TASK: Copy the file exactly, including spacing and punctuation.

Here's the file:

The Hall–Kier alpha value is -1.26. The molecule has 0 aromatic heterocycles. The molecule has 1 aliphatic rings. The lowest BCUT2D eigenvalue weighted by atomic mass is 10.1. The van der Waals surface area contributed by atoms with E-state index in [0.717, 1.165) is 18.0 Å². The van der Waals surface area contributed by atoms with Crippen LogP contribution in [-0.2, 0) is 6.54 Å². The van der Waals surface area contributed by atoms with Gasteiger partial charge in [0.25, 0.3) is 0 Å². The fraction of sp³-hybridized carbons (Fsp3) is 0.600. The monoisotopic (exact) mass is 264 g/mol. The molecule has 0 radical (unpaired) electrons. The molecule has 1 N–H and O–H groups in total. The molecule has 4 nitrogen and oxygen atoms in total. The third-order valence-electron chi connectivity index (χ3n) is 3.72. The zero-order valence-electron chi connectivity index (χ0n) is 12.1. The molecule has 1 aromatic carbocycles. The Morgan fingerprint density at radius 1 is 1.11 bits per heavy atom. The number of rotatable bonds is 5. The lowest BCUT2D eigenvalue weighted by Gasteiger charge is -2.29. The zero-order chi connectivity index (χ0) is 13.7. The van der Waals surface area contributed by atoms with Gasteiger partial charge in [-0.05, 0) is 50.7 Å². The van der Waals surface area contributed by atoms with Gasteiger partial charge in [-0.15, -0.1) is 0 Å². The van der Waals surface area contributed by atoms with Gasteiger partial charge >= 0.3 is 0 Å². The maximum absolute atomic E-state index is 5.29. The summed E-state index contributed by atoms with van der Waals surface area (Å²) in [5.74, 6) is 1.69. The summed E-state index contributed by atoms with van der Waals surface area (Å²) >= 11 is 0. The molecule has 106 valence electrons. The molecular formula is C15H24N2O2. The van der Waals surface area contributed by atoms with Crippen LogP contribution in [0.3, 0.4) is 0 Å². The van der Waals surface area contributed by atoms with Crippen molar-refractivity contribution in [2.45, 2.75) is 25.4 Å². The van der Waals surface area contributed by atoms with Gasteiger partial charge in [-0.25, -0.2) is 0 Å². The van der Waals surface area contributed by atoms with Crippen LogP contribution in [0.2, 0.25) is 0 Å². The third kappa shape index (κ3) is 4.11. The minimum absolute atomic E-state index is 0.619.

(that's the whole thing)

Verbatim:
The Hall–Kier alpha value is -1.26. The molecule has 0 aromatic heterocycles. The molecule has 1 aliphatic rings. The lowest BCUT2D eigenvalue weighted by atomic mass is 10.1. The van der Waals surface area contributed by atoms with E-state index in [0.717, 1.165) is 18.0 Å². The van der Waals surface area contributed by atoms with Crippen LogP contribution in [-0.2, 0) is 6.54 Å². The van der Waals surface area contributed by atoms with Gasteiger partial charge in [0.25, 0.3) is 0 Å². The fraction of sp³-hybridized carbons (Fsp3) is 0.600. The monoisotopic (exact) mass is 264 g/mol. The molecule has 0 radical (unpaired) electrons. The molecule has 1 N–H and O–H groups in total. The molecule has 4 nitrogen and oxygen atoms in total. The third-order valence-electron chi connectivity index (χ3n) is 3.72. The zero-order valence-electron chi connectivity index (χ0n) is 12.1. The molecule has 1 aromatic carbocycles. The Morgan fingerprint density at radius 1 is 1.11 bits per heavy atom. The number of rotatable bonds is 5. The lowest BCUT2D eigenvalue weighted by Gasteiger charge is -2.29. The zero-order chi connectivity index (χ0) is 13.7. The van der Waals surface area contributed by atoms with Gasteiger partial charge in [-0.05, 0) is 50.7 Å². The van der Waals surface area contributed by atoms with Gasteiger partial charge in [-0.15, -0.1) is 0 Å². The van der Waals surface area contributed by atoms with Gasteiger partial charge >= 0.3 is 0 Å². The maximum absolute atomic E-state index is 5.29. The summed E-state index contributed by atoms with van der Waals surface area (Å²) in [5.74, 6) is 1.69. The summed E-state index contributed by atoms with van der Waals surface area (Å²) >= 11 is 0. The molecule has 106 valence electrons. The molecular formula is C15H24N2O2. The van der Waals surface area contributed by atoms with Crippen LogP contribution in [0.3, 0.4) is 0 Å². The van der Waals surface area contributed by atoms with Crippen molar-refractivity contribution in [2.45, 2.75) is 25.4 Å². The van der Waals surface area contributed by atoms with Gasteiger partial charge in [-0.25, -0.2) is 0 Å². The van der Waals surface area contributed by atoms with Crippen LogP contribution in [0.2, 0.25) is 0 Å². The third kappa shape index (κ3) is 4.11. The minimum absolute atomic E-state index is 0.619.